I have been lucky enough to have lived on my little farm here for over 35 years and spent most of it learning to live in balance with the wildlife on and around the farm. Over the years there were always fluctuations of wild creatures that would affect the balance on the farm. We have learned to live in harmony with the raise and fall of the populations of deer, hawks, eagles, coyotes, raccoons, opossums, even herons that would enjoy our frogs and fish being raised in the pond. The most important thing I learned all those years is that many times working on a balance that didn't require killing them will usually take time. We can live with peacefully nature if we understand how it works. What I would suggest for your situation is to invite wild quests that find your voles delicious, but not any of the domestic creatures you may have like chickens or ducks. Probably the easiest way to invite them is to provide reasonable habitant and especially a place to raise a family. Not only is that pretty neat for you to watch, but they will need to eat more of your voles to feed the "kids". Here is a link for building and using a Barn owl house, one of several possible solutions I would try if I had a vole population problem. As I said it might take time- for the owls to find the house, start a family- it is possible for a pair to find your house very quickly but I would give it a couple of years to see if it worked.
http://modernfarmer.com/2014/05/build-barn-owl-nest/
There are also small hawks that will use man made houses, a bit of search on the internet will provide tons of help in that area. The secret to this kind of solution is not to attract birds of prey or any other wildlife that might find whatever your domestic "fare" is- attractive also.
 
Mike Haych
Posts: 225
Location: Eastern Canada, Zone 5a
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Ernie,

I agree with you completely. But it seems that where I am Nature is being destroyed. In seven years, the deer are gone, even droppings. We no longer see bats, bluebirds or barn swallows and the nests we build remain as tombstone markers. We rarely hear coyotes or screech owls at night anymore. Farmers are removing hedgerows at an incredible rate, destroying habitat and "highways" in the process. And so the vole population increases every year.

But thanks for the barn owl thought. I'll build the barn owl nest. Maybe, just maybe .............................
 
Roberto pokachinni
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I have my doubts that a few barn owls will stop the flow of voles. I have to agree with Mike. I live in a wilder area than what Mike describes, but still there is further and recent encroachment nearby. I have regular coyotes, foxes, wolves, weasels, hawks, eagles, owls... pretty much anything that might eat a vole in my hood is present, but still lots of voles. To add to the trouble-while habitat for predators is being destroyed-the predators themselves are killed regularly by neighbors (a large commercial dairy farm who also keep chickens). The natural balance is getting kicked in the teeth twice. I think the issue is that cleared land = meadows = meadow voles, as Mike pointed out, but also that wild predators can not be present in the numbers that might be sufficient to check the vole population. The more cleared land, the more voles. The more predator control, the more voles. At least where I live, I believe the population is increasing because of more cleared land AND increased predation by farmers on prey animals. I'm considering fencing the entire garden and cell grazing felines. By controlling the predation, I might be able to get on top of them. This is unlikely to happen for a few years as I have way too many infrastructure projects that need to happen (like building a house and water system) to get to that one any time soon. It's sort of a pipe dream.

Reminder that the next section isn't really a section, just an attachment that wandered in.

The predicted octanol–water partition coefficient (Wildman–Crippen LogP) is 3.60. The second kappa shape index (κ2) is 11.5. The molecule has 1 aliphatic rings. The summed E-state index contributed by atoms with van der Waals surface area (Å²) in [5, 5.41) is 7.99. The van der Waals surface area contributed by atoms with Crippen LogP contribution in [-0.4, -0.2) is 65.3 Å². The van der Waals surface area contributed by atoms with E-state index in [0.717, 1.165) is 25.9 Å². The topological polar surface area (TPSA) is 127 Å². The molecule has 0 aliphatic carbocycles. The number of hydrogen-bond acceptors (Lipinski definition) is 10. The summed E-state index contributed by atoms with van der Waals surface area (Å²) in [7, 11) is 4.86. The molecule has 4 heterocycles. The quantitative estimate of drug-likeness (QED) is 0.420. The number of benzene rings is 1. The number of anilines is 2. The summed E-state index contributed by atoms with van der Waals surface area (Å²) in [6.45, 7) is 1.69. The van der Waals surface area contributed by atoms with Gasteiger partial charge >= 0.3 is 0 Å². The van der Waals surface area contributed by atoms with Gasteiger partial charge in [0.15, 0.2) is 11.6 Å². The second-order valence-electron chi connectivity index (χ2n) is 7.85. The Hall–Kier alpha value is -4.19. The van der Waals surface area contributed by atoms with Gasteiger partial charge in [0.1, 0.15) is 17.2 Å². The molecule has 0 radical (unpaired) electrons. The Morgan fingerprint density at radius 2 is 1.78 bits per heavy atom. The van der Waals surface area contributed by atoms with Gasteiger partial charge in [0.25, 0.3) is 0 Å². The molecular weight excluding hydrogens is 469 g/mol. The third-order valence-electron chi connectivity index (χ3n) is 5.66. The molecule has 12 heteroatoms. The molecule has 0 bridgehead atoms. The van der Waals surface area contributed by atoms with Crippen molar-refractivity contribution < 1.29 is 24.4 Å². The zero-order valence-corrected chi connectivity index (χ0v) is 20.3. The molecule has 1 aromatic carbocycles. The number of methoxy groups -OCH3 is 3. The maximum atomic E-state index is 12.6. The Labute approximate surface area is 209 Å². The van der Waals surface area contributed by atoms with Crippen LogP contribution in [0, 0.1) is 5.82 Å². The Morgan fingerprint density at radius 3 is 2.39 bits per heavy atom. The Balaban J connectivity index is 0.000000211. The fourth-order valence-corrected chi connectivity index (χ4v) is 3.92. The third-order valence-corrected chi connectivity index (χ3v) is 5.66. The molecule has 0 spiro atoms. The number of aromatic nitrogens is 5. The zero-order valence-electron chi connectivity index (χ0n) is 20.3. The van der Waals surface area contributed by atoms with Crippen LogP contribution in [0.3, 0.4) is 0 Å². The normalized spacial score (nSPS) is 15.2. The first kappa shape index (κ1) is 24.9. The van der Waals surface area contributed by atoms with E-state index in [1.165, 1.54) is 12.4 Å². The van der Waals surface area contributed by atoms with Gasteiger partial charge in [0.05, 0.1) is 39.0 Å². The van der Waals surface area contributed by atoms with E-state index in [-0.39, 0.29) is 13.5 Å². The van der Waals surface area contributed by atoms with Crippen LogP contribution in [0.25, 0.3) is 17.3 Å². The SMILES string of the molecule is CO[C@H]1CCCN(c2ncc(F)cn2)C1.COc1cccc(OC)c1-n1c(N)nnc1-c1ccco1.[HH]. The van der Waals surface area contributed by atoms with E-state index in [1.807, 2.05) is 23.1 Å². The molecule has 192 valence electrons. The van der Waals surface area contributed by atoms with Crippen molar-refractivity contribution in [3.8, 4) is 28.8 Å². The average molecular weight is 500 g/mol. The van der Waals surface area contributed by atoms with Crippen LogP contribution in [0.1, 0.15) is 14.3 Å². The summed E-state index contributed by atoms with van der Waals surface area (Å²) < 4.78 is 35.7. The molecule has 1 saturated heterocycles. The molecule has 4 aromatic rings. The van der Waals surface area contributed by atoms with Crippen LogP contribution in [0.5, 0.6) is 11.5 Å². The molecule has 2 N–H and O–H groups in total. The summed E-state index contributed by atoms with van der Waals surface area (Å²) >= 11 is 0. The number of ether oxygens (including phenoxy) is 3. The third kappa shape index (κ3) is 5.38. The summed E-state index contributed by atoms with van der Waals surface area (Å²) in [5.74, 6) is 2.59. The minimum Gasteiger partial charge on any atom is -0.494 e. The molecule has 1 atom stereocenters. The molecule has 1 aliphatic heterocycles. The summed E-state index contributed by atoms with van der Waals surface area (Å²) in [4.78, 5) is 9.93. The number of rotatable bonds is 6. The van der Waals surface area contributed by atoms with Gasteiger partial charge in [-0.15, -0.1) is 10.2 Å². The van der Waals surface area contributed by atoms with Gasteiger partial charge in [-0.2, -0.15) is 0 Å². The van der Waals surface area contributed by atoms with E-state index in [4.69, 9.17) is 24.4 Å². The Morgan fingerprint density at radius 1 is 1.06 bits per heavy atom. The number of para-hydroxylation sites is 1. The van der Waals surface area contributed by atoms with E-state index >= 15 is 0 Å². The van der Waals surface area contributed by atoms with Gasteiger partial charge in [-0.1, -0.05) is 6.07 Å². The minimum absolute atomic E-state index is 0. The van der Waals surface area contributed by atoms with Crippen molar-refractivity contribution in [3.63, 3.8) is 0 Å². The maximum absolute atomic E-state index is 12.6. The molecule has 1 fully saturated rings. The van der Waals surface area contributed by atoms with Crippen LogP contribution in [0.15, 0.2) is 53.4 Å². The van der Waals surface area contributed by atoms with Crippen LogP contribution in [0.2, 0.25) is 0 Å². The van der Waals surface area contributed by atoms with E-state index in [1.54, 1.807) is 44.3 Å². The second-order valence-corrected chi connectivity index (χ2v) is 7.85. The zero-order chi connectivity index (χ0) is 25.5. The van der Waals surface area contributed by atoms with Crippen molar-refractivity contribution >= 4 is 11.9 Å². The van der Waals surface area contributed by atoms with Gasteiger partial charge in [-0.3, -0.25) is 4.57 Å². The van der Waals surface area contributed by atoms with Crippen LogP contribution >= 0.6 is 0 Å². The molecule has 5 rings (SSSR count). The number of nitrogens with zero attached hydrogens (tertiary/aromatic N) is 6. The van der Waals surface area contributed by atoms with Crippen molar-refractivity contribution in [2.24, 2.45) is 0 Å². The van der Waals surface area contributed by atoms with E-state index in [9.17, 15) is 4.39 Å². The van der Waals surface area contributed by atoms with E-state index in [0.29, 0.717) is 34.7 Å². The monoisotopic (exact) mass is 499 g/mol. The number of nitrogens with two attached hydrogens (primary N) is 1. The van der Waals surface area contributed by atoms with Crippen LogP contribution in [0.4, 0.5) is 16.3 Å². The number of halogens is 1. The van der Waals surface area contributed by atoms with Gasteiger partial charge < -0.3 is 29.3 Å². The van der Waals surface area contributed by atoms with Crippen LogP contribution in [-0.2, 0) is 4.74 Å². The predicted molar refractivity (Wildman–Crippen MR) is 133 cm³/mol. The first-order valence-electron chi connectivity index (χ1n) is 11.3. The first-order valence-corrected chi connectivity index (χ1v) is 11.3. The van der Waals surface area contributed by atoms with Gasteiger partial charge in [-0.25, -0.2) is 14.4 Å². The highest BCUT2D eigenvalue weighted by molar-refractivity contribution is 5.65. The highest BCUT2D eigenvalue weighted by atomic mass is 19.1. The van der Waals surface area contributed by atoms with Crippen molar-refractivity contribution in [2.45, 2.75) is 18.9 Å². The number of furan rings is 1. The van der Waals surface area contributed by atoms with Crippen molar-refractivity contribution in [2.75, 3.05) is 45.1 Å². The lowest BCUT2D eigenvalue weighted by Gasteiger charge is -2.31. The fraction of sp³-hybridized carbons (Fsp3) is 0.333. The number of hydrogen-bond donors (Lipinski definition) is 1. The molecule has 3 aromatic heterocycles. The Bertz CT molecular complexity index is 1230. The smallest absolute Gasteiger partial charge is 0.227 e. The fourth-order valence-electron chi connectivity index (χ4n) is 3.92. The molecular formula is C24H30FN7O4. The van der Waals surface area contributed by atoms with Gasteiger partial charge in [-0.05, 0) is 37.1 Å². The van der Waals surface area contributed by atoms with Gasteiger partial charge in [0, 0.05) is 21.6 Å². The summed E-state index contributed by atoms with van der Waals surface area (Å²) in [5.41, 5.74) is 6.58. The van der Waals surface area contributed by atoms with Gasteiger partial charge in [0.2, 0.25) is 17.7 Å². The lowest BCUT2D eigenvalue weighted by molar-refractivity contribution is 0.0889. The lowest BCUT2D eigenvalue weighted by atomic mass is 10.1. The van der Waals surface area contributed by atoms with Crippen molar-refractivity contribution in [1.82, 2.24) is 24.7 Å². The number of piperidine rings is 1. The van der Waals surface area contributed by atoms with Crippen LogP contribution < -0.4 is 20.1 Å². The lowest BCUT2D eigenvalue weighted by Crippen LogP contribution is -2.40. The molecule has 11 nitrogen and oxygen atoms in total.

Marsha Richardson
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We have been cursed with the voles for many years and have developed a multi-pronged approach. At first I tried trapping them but there are just too many to do that. What has worked is just leaving them alone, encouraging vole predators such as snakes, foxes, owls and my personal favorite - shrews. We have habitat in the form of rock piles, brush piles, houses (owls), etc. This has made a gigantic difference in vole populations and a major increase in predators at least in our little corner of the world.. Planting castor beans in various places through the garden tends to keep them out. I imagine that leaving the chopped remains around special plantings would protect them in the winter. There is a product called "Mole Max" that is basically castor oil mixed with ground corn cobs. It has been very effective here in keeping them at bay. Perhaps sprinkling something like that on your pots and around them would be effective for you. When starting special cuttings in pots, I sink the pots into a bed made from hardware cloth that goes down about 10 inches into the ground and is above ground by 5 or six inches. This is sprinkled with a castor/corncob mix all around the pots. I also start tree seeds in pots this way. So far this has kept them safe -- even chestnut seeds which are like crack for voles (and squirrels). Keeping them all in one large bed makes it easier to protect them and I also lay a wire covered frame on top of them (squirrels!).

It is a terrible trouble to have these little pests but they do keep the soil stirred up and take bedding into their dens which adds to underground composting sometimes.
 
Mike Haych
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Location: Eastern Canada, Zone 5a
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Boy, do have the pots caged! Maybe it's that and not Molemax. LOL